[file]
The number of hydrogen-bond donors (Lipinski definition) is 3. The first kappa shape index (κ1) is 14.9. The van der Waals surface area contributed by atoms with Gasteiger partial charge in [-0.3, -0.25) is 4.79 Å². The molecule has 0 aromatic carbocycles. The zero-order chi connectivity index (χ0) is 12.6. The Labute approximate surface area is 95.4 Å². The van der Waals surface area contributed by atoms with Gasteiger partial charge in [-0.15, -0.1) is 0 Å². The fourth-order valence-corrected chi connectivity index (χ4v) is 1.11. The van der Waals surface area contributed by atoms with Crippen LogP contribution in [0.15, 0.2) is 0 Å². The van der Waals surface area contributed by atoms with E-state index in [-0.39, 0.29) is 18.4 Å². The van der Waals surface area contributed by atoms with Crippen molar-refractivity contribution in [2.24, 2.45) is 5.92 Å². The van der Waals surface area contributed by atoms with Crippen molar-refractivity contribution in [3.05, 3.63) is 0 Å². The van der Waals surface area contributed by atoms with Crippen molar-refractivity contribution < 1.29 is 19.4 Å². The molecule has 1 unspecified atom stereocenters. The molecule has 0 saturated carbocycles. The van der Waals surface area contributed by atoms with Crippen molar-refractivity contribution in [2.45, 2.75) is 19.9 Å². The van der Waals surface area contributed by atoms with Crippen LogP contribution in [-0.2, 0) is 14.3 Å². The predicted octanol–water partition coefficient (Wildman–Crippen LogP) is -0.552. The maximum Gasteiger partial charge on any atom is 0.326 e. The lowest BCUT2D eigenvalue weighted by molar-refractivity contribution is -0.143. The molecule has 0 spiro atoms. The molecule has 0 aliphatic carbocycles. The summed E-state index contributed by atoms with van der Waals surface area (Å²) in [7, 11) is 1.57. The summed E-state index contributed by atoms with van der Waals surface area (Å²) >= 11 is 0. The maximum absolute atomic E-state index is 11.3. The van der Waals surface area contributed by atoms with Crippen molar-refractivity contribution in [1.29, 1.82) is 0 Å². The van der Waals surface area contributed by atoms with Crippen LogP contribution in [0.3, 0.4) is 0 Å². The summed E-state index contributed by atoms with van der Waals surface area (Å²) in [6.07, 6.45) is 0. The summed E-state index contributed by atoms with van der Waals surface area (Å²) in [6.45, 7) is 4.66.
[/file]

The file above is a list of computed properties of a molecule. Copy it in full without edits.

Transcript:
The number of hydrogen-bond donors (Lipinski definition) is 3. The first kappa shape index (κ1) is 14.9. The van der Waals surface area contributed by atoms with Gasteiger partial charge in [-0.3, -0.25) is 4.79 Å². The molecule has 0 aromatic carbocycles. The zero-order chi connectivity index (χ0) is 12.6. The Labute approximate surface area is 95.4 Å². The van der Waals surface area contributed by atoms with Gasteiger partial charge in [-0.15, -0.1) is 0 Å². The fourth-order valence-corrected chi connectivity index (χ4v) is 1.11. The van der Waals surface area contributed by atoms with Crippen LogP contribution in [0.15, 0.2) is 0 Å². The van der Waals surface area contributed by atoms with E-state index in [-0.39, 0.29) is 18.4 Å². The van der Waals surface area contributed by atoms with Crippen molar-refractivity contribution in [2.24, 2.45) is 5.92 Å². The van der Waals surface area contributed by atoms with Crippen molar-refractivity contribution in [3.05, 3.63) is 0 Å². The van der Waals surface area contributed by atoms with Crippen molar-refractivity contribution < 1.29 is 19.4 Å². The molecule has 1 unspecified atom stereocenters. The molecule has 0 saturated carbocycles. The van der Waals surface area contributed by atoms with Crippen molar-refractivity contribution in [2.45, 2.75) is 19.9 Å². The van der Waals surface area contributed by atoms with Crippen LogP contribution in [-0.2, 0) is 14.3 Å². The predicted octanol–water partition coefficient (Wildman–Crippen LogP) is -0.552. The maximum Gasteiger partial charge on any atom is 0.326 e. The lowest BCUT2D eigenvalue weighted by molar-refractivity contribution is -0.143. The molecule has 0 spiro atoms. The molecule has 0 aliphatic carbocycles. The summed E-state index contributed by atoms with van der Waals surface area (Å²) in [7, 11) is 1.57. The summed E-state index contributed by atoms with van der Waals surface area (Å²) >= 11 is 0. The maximum absolute atomic E-state index is 11.3. The van der Waals surface area contributed by atoms with Crippen molar-refractivity contribution in [1.29, 1.82) is 0 Å². The van der Waals surface area contributed by atoms with Crippen LogP contribution in [0.3, 0.4) is 0 Å². The summed E-state index contributed by atoms with van der Waals surface area (Å²) in [6.07, 6.45) is 0. The summed E-state index contributed by atoms with van der Waals surface area (Å²) in [6.45, 7) is 4.66.